Retratos en un mar de mentiras (Portrait in a sea of lies) is an alluring and well-written narrative and reflection of the modern day Colombian society. As many people displaced by the Colombian Civil War, which began in 1964, Marina’s childhood trauma is attributed to the losses she experienced because of the political conflict. As a result of the prolonged civil clash, Colombian has experienced at least several hundreds of thousands of deaths, and at least 4 million people have been displaced from their homes.
Screenwriter and director, Carlos Garivia, tells the story of Marina, a haunted young woman on a quest to reclaim her family’s land with her freelance photographer cousin, Jairo. The film begins with rainy days in Bogota, Colombia, which brings attention the run-down, dangerous, mudslide territory which Marina and her grandfather dwell in. Once unveiling the abusive relationship between Marina and her drunken grandfather, the beginning unfolds into a huge freak accident. This resulted in a torrential mudslide that splits their fragile home in half and slides off of the cliff, grandfather and all.
Upon the funeral, the audience falls witness to the series of abuse experienced by the unspoken and naive Marina. Pushing the buttons of her employer and what seemingly appears to be her new guardian/a relative, she is demanded to be taken back to claim her old land and be ridded of with her cousin. The following morning, in an old Renault 4 vehicle, Jairo and Marina set off on a road-trip home.
Throughout the film, their are split fragments of Marina’s haunting past and a series of her encounters with the dead. She can clearly identify the dead, occasionally viewing her grandfather, people from her childhood community that were killed by the war, and towards the end, her massacred family. In addition, certain experiences trigger her traumatic past, resulting in her dramatic reactions to soldiers and her distant way of being.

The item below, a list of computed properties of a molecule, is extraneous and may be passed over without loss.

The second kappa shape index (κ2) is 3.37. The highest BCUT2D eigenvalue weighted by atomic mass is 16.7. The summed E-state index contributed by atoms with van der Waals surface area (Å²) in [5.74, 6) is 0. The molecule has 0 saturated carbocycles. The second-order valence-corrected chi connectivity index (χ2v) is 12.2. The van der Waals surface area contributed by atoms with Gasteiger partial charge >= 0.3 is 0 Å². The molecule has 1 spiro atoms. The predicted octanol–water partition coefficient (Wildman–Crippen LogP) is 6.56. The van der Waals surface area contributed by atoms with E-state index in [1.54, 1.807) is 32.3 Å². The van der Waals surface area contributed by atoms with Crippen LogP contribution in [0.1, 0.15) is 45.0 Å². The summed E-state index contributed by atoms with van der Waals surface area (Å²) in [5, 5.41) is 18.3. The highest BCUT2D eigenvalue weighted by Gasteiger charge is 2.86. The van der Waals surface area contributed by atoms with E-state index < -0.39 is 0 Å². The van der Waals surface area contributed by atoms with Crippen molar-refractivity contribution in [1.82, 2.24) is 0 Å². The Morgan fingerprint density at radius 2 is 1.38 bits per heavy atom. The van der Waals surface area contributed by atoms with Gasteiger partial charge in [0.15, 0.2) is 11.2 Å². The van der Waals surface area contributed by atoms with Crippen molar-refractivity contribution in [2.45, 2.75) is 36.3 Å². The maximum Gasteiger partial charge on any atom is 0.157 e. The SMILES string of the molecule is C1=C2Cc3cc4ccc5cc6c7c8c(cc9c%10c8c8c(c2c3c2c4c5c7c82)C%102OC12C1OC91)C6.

Marina and Jairo experience a guerrilla on their drive along the coast. During this scene, the audience begin to get a general idea of what originally happened to Marina, and demonstrating the compassion both characters have towards each other. Upon arriving to Marina’s hometown, Jairo unknowingly befriends a group of paramilitaries who later kidnap them in search of the land deed. The struggle the two undergo eventually exemplifies a sincere compassion and understanding Marina and Jairo have towards each other.
Paola Baldion’s role as Marina is a captivating and emotive performance. Capturing the terrified and haunting essence of Marina– primarily in silence, a few lines, and a horrified look in her eyes– Baldion managed to convince the audience of the true heartache and confliction witnessed by her character. The entire film builds up to one scene in particular, when Marina has to face the origin of her horrors alone, in order to save Jairo. The moment when Marina is screaming and absolute terror is utterly bone chilling and undeniably convincing; Baldion’s performance is flawless. All while, Julian Roman’s character, Jairo, is convincingly annoying, yet embarrassingly charming throughout the course of the film. By the end of Retratos en un mar de mentiras, both main characters manage to enthrall and engage the audience through their journey.
Retratos en un mar de mentiras not only narrates the life of one scarred and lonely girl, but speaks of an entire country’s sufferings. Yet, with the beautiful scenery and brief moments of comic relief, the Colombian people are illustrated as graceful, strong, and beautiful people.
Watch the trailer for Retratos en un mar de menitras below:
This film was reviewed at the Cine Las Americas International Film Festival. Cine Las Americas is a multi-cultural, 501(c)3 non-profit organization based in Austin Texas. The mission of Cine Las Americas is to promote cross-cultural understanding and growth by educating, entertaining and challenging diverse audiences through film and media arts.